Contemporary electronically mediated platforms for market-level and individual exchange combine complex human decisions with intensive computation and data processing, all operating within an engineered economic environment. Examples include: online markets, crowdsourcing platforms, spectrum auctions, financial platforms, crypto currencies, and large scale matching/allocation systems such as kidney exchange and public school choice systems. These platforms encompass a growing slice of economic activity and are shifting the scope and efficiency of market and non-market exchanges. Some forms of exchange that were simply infeasible due to coordination or information frictions (centralized kidney exchange, vehicle sharing) are suddenly available and important. Other market activities that were previously thought to require centralization and oversight, can now be decentralized and self-regulated (crypto-currency being the leading example), and the technology beneath that decentralization (so-called blockchain) will have many further critical applications. This emerging sphere of technological and economic activity draws expertise from three academic disciplines: computer science, economics, and data science. Computer science supplies the procedures and algorithms on which these technologies operate. Data science structures, parses, and interprets the vast set of informational inputs and outputs that move through these platforms. Economics guides the design of platforms, predicts and interprets their emergent properties, and sets the incentives faced by market actors to generate desirable outcomes (e.g., efficiency, transparency, incentive compatibility, public goods provision).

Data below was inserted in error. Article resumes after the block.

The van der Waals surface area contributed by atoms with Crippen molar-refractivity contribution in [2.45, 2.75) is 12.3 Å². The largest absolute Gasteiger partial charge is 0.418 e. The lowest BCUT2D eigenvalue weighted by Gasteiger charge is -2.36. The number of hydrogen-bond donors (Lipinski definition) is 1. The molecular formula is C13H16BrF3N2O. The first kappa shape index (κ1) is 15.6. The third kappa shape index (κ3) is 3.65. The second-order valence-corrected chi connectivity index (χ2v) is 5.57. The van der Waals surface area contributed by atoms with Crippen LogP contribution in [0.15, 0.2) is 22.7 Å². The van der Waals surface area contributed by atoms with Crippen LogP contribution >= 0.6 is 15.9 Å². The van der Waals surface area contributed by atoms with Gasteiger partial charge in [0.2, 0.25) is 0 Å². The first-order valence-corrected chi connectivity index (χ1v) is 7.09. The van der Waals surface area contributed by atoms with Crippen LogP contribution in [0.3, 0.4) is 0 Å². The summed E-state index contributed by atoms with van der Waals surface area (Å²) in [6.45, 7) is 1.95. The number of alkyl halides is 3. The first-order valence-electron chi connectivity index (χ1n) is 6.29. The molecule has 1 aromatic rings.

The Bachelor of Science in Computer Science, Economics and Data Science (Course 6-14) is aimed at educating students at this intellectual nexus and equipping them with a foundational knowledge of economic analysis, computing, optimization and data science, as well as hands-on experience with empirical analysis of economic data, to identify, analyze and solve real-world challenges in real and virtual settings.
You are required to take subjects covering
The 6-14 degree requirements are listed below.
Sample roadmaps are available at https://shass.mit.edu/files/shass/cimg/undergraduate/Advisors/6-14_Comp_Science_Econ_Data_Roadmap.xlsx_.pdf.
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